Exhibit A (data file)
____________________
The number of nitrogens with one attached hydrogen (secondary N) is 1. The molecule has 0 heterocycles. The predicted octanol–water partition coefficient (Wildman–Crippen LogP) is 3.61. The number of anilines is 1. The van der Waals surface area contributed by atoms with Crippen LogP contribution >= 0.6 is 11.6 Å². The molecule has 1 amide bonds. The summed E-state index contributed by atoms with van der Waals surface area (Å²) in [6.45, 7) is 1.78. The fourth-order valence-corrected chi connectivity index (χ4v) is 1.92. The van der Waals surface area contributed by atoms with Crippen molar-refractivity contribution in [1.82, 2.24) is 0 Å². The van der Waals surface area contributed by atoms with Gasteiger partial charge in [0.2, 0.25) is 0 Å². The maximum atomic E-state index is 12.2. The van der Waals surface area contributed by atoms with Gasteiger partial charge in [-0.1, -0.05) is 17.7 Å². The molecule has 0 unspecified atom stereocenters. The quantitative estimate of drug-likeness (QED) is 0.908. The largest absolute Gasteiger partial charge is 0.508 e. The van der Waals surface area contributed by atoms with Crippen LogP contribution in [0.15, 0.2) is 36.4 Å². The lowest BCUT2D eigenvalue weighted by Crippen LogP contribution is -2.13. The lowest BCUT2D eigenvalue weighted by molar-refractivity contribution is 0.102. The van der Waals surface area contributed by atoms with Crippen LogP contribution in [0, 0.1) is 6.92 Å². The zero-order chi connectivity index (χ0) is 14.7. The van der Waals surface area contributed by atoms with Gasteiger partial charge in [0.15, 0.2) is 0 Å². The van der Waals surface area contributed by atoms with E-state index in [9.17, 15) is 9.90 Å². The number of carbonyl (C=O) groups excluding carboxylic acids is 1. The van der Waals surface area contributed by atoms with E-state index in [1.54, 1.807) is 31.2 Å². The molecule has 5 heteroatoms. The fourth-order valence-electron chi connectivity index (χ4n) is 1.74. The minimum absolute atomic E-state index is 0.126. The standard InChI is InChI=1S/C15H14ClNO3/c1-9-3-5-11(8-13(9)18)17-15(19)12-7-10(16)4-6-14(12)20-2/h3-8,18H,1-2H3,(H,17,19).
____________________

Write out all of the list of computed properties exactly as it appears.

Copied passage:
The number of nitrogens with one attached hydrogen (secondary N) is 1. The molecule has 0 heterocycles. The predicted octanol–water partition coefficient (Wildman–Crippen LogP) is 3.61. The number of anilines is 1. The van der Waals surface area contributed by atoms with Crippen LogP contribution >= 0.6 is 11.6 Å². The molecule has 1 amide bonds. The summed E-state index contributed by atoms with van der Waals surface area (Å²) in [6.45, 7) is 1.78. The fourth-order valence-corrected chi connectivity index (χ4v) is 1.92. The van der Waals surface area contributed by atoms with Crippen molar-refractivity contribution in [1.82, 2.24) is 0 Å². The van der Waals surface area contributed by atoms with Gasteiger partial charge in [0.2, 0.25) is 0 Å². The maximum atomic E-state index is 12.2. The van der Waals surface area contributed by atoms with Gasteiger partial charge in [-0.1, -0.05) is 17.7 Å². The molecule has 0 unspecified atom stereocenters. The quantitative estimate of drug-likeness (QED) is 0.908. The largest absolute Gasteiger partial charge is 0.508 e. The van der Waals surface area contributed by atoms with Crippen LogP contribution in [0.15, 0.2) is 36.4 Å². The lowest BCUT2D eigenvalue weighted by Crippen LogP contribution is -2.13. The lowest BCUT2D eigenvalue weighted by molar-refractivity contribution is 0.102. The van der Waals surface area contributed by atoms with Crippen LogP contribution in [0, 0.1) is 6.92 Å². The zero-order chi connectivity index (χ0) is 14.7. The van der Waals surface area contributed by atoms with Gasteiger partial charge in [0.15, 0.2) is 0 Å². The van der Waals surface area contributed by atoms with E-state index in [9.17, 15) is 9.90 Å². The number of carbonyl (C=O) groups excluding carboxylic acids is 1. The van der Waals surface area contributed by atoms with E-state index in [1.54, 1.807) is 31.2 Å². The molecule has 5 heteroatoms. The fourth-order valence-electron chi connectivity index (χ4n) is 1.74. The minimum absolute atomic E-state index is 0.126. The standard InChI is InChI=1S/C15H14ClNO3/c1-9-3-5-11(8-13(9)18)17-15(19)12-7-10(16)4-6-14(12)20-2/h3-8,18H,1-2H3,(H,17,19).